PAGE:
What causes muscle weakness?

What causes muscle weakness?

A multitude of factors such as trauma, stress, or overuse can contribute to muscle weakness. When you exercise, there is a period of exertion and then recovery. It is normal to feel fatigue. When there is trauma, stress or overuse, the muscle may not recover until properly rested. If this is habitual, (i.e. sitting at the computer for hours per day, over the course of many years) then the result can be muscle weakness.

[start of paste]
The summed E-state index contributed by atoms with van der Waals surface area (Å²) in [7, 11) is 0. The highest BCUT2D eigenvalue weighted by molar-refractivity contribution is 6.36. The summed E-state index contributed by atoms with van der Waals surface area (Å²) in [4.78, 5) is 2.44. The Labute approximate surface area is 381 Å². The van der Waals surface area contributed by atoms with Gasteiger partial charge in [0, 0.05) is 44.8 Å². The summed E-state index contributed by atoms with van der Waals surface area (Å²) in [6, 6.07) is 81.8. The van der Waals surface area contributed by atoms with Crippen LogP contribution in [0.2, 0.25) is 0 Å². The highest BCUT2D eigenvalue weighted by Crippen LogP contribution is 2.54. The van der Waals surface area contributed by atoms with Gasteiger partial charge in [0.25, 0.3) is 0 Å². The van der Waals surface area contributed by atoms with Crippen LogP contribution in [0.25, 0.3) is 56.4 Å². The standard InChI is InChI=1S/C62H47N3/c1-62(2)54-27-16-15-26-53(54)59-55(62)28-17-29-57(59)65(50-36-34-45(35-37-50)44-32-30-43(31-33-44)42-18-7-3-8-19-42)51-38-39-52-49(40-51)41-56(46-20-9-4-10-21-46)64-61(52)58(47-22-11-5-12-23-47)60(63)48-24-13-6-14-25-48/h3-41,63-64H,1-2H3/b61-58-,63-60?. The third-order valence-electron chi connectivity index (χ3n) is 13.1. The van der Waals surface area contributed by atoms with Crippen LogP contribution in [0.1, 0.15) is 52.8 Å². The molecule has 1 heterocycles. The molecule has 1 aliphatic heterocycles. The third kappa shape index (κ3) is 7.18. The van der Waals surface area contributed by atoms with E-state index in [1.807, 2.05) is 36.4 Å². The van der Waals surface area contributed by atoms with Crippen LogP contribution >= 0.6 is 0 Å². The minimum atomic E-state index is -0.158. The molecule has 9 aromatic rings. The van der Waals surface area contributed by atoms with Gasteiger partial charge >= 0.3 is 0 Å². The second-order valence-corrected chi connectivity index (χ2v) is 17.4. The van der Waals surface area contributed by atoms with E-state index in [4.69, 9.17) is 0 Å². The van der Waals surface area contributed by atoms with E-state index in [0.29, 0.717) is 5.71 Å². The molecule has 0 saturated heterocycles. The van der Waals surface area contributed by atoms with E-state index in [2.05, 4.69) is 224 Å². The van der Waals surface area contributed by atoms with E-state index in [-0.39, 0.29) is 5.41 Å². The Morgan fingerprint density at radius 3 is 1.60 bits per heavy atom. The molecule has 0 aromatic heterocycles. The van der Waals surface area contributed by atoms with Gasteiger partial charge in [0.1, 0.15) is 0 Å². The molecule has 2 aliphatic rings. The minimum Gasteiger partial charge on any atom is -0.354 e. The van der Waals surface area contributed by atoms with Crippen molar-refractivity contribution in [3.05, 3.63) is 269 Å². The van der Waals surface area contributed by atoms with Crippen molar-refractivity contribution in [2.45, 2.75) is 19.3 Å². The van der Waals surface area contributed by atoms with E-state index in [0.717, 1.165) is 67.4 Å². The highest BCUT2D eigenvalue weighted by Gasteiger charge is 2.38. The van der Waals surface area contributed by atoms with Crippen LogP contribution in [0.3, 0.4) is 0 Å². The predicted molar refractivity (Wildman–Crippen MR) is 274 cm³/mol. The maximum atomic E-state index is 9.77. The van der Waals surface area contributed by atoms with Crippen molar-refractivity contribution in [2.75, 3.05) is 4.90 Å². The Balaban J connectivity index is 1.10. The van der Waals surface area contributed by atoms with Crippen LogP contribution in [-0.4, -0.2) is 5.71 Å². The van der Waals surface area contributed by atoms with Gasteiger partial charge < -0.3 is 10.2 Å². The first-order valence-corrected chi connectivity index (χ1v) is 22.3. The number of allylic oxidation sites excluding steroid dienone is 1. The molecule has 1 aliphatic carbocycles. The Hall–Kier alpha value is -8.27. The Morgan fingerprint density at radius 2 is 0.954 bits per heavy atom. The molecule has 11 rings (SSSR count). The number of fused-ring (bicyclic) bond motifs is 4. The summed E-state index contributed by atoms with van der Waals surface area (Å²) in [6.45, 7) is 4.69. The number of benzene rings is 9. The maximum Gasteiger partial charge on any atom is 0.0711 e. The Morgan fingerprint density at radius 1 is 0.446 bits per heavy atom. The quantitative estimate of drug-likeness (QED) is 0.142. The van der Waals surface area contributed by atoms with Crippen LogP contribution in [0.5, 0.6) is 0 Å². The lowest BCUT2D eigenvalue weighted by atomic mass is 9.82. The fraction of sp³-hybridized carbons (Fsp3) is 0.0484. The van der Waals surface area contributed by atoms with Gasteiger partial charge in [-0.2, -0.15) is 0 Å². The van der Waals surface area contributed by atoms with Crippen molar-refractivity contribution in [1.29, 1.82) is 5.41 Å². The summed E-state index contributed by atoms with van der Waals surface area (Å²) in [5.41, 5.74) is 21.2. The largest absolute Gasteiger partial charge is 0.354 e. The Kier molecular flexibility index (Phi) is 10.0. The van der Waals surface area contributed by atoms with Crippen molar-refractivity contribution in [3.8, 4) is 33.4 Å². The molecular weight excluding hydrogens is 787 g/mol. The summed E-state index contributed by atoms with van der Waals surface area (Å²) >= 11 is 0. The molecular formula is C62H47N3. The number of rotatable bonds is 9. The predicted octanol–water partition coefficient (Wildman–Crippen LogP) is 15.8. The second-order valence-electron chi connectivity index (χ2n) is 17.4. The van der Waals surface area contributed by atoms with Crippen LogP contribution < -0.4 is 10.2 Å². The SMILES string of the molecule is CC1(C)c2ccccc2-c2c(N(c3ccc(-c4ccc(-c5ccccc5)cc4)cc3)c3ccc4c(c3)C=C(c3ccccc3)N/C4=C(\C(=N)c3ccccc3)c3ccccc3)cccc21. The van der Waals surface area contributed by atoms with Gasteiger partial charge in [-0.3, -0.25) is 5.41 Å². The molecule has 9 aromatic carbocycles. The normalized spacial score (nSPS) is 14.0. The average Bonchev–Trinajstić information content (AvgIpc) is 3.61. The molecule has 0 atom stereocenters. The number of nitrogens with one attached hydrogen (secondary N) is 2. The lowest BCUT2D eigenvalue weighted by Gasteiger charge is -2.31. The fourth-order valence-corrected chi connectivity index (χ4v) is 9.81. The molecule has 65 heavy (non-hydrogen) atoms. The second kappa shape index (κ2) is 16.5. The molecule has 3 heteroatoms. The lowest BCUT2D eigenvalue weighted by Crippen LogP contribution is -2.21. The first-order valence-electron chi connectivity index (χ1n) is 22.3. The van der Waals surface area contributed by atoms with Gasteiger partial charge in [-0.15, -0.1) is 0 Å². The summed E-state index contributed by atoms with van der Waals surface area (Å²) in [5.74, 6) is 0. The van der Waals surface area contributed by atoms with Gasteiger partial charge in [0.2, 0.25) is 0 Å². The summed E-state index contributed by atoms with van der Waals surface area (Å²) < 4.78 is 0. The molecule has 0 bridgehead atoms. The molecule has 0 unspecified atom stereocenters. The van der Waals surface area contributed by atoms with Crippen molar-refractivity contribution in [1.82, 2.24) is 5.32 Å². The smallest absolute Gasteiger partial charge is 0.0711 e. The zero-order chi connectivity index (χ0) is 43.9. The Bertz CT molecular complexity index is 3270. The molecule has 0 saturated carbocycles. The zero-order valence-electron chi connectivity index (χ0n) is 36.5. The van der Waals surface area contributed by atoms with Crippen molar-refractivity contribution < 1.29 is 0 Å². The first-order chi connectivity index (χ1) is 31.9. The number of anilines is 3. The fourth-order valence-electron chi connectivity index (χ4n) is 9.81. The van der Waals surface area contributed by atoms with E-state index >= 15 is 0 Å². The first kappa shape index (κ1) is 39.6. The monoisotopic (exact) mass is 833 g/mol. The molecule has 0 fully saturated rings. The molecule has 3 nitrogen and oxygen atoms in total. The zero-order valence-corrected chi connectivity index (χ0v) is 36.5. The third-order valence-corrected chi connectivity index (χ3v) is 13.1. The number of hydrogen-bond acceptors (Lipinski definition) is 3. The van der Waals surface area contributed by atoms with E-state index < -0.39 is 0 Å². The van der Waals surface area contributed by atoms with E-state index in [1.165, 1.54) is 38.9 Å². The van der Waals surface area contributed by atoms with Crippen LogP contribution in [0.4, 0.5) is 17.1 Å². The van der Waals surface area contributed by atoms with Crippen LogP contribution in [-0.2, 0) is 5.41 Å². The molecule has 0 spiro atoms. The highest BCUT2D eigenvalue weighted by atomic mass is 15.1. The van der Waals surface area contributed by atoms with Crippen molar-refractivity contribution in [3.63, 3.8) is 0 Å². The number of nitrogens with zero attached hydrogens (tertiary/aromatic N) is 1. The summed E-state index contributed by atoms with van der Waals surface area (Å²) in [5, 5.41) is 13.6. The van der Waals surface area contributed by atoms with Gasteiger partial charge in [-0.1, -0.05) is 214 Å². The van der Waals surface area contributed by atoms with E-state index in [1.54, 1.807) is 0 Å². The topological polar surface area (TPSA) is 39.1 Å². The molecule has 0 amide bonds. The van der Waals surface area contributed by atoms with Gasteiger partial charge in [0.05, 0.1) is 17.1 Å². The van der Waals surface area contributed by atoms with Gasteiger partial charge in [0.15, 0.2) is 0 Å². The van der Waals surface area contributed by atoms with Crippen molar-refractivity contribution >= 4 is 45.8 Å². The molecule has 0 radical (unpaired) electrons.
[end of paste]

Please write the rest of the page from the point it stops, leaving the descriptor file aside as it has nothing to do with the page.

The central nervous system detects various forms of stress and as a defense mechanism, inhibits the ability of muscles to contract. When a particular set of muscles contract or shorten, the opposing or antagonist muscles lengthen. In contrast, the lengenthing muscles may lose their ability to lengthen because the opposite muscles cannot contract.

Your body produces a protection mechanism to keep the body from moving into a position of weakness or vulnerability. A sudden trauma to the body may also cause a muscle to become weakened, such as slipping on ice and moving into an extreme range of motion suddenly. Our goal is to eliminate this “tightness” by simply restoring your muscle’s ability to contract.

At MAT® we say, “Muscle tightness is secondary to muscle weakness.” If you can correct the weakness, then most times you can eliminate the tightness.